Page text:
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Federal lawsuit claims dating site misled consumers and used fake ads to trick them to sign up

Match dating site
Posted at 5:37 PM, Sep 25, 2019
and last updated 2019-09-25 19:16:57-04

NASHVILLE, Tenn. (WTVF) — If you haven't tried online dating, chances are you know someone who has.

Millions of people use these dating sites and apps to meet people. But, today, the federal government has now accused the owner of the biggest online dating service of misleading consumers and using fake ads to convince them to sign up.

The company is Match Group which not only owns, but Tinder, OKCupid and Plenty of Fish. The Federal Trade Commission has now sued the company, claiming that since at least 2013, used at least five deceptive or unfair practices to get customers to sign up for Match and keep them subscribed.

The lawsuit alleges that Match sent consumers misleading ads that would lead them to believe that there were people interested in dating them. And the only way the recipient could connect with those people was to subscribe, or sign up and pay, Match. But according to federal regulators, Match knew that a lot of the "people" in the ads were actually suspected scammers out to steal people's money through romance or dating scams.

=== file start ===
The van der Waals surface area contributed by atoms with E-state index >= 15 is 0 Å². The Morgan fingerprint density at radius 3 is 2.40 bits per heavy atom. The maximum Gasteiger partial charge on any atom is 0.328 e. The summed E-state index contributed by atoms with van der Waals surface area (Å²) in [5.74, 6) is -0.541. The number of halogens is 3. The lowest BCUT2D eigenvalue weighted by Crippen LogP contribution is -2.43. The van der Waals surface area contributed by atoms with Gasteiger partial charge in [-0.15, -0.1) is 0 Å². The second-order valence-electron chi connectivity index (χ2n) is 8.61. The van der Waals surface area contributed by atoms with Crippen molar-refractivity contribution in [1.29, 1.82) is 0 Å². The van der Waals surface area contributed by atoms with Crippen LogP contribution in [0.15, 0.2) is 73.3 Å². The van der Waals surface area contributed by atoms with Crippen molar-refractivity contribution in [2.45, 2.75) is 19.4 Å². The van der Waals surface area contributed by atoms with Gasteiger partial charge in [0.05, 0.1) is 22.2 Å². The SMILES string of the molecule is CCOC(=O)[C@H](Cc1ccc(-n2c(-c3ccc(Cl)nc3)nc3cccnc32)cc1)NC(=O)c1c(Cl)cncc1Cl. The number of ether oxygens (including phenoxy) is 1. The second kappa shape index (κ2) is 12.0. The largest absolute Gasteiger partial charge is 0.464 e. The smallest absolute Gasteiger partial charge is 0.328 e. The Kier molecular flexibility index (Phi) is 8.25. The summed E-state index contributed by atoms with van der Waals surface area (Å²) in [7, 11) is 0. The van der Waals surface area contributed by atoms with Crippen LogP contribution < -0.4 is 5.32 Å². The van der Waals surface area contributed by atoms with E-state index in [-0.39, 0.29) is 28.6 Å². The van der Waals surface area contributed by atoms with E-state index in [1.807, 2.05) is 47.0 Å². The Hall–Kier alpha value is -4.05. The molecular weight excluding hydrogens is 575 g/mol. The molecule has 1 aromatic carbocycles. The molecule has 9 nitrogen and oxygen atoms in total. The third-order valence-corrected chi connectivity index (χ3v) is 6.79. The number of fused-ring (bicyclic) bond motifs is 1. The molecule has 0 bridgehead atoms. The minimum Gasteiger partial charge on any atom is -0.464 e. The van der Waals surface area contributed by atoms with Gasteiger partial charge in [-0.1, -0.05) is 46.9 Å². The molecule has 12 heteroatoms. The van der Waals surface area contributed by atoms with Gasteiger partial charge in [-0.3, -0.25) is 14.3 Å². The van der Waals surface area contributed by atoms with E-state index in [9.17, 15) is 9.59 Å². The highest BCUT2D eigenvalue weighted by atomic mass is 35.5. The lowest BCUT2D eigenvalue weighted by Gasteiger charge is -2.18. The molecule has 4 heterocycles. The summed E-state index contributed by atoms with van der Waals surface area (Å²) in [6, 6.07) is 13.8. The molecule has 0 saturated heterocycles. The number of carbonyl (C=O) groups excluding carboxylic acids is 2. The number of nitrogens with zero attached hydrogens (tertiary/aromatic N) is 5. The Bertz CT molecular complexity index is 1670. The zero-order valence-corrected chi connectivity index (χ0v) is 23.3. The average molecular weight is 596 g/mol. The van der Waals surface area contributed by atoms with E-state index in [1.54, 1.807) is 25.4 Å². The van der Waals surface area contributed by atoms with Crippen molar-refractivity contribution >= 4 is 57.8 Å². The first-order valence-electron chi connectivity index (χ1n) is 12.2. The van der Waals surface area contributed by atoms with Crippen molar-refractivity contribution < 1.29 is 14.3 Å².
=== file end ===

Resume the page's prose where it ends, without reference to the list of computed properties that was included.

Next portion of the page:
The lawsuit also highlights Match's six-month guarantee where the site promised customers a free six month renewal if they didn't meet "someone special" in their first six months. But the FTC says Match did not at all make it clear exactly what customers had to do to meet the requirements for those free six months.

And finally, the lawsuit says Match misled consumers with a confusing and cumbersome process that made it very difficult to cancel a subscription.

Regulators say hundreds of thousands of people were "tricked" into buying paid subscriptions.

They also say that as many as a quarter to nearly a third of the people on Match were there to perpetrate scams.